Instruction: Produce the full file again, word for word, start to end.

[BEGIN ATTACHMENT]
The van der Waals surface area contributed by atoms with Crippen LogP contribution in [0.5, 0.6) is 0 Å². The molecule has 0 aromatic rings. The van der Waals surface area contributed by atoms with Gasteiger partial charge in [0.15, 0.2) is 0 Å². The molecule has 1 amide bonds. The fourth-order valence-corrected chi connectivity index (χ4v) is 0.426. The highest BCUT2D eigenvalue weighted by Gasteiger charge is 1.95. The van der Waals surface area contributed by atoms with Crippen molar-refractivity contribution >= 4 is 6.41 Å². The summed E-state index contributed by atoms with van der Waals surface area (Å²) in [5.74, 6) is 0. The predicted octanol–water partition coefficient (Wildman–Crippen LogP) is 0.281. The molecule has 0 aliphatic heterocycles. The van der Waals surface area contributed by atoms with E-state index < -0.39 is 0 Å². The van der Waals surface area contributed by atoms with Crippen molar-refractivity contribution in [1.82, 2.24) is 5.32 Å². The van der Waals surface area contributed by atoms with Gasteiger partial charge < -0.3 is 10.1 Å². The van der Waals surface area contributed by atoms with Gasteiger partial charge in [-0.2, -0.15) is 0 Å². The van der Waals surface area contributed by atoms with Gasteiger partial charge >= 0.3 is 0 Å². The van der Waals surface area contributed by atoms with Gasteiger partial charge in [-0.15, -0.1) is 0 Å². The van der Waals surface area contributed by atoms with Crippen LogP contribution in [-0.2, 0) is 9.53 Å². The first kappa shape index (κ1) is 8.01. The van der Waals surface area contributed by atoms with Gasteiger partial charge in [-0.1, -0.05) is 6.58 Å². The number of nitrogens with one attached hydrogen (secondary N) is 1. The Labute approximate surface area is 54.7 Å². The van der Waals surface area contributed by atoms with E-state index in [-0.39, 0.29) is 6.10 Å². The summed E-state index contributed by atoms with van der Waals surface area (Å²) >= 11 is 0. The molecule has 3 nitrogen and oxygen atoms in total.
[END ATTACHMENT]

The van der Waals surface area contributed by atoms with Crippen LogP contribution in [0.5, 0.6) is 0 Å². The molecule has 0 aromatic rings. The van der Waals surface area contributed by atoms with Gasteiger partial charge in [0.15, 0.2) is 0 Å². The molecule has 1 amide bonds. The fourth-order valence-corrected chi connectivity index (χ4v) is 0.426. The highest BCUT2D eigenvalue weighted by Gasteiger charge is 1.95. The van der Waals surface area contributed by atoms with Crippen molar-refractivity contribution >= 4 is 6.41 Å². The summed E-state index contributed by atoms with van der Waals surface area (Å²) in [5.74, 6) is 0. The predicted octanol–water partition coefficient (Wildman–Crippen LogP) is 0.281. The molecule has 0 aliphatic heterocycles. The van der Waals surface area contributed by atoms with E-state index < -0.39 is 0 Å². The van der Waals surface area contributed by atoms with Crippen molar-refractivity contribution in [1.82, 2.24) is 5.32 Å². The van der Waals surface area contributed by atoms with Gasteiger partial charge < -0.3 is 10.1 Å². The van der Waals surface area contributed by atoms with Gasteiger partial charge in [-0.2, -0.15) is 0 Å². The van der Waals surface area contributed by atoms with Gasteiger partial charge >= 0.3 is 0 Å². The van der Waals surface area contributed by atoms with Gasteiger partial charge in [-0.15, -0.1) is 0 Å². The van der Waals surface area contributed by atoms with Crippen LogP contribution in [-0.2, 0) is 9.53 Å². The first kappa shape index (κ1) is 8.01. The van der Waals surface area contributed by atoms with Gasteiger partial charge in [-0.1, -0.05) is 6.58 Å². The number of nitrogens with one attached hydrogen (secondary N) is 1. The Labute approximate surface area is 54.7 Å². The van der Waals surface area contributed by atoms with E-state index in [-0.39, 0.29) is 6.10 Å². The summed E-state index contributed by atoms with van der Waals surface area (Å²) >= 11 is 0. The molecule has 3 nitrogen and oxygen atoms in total.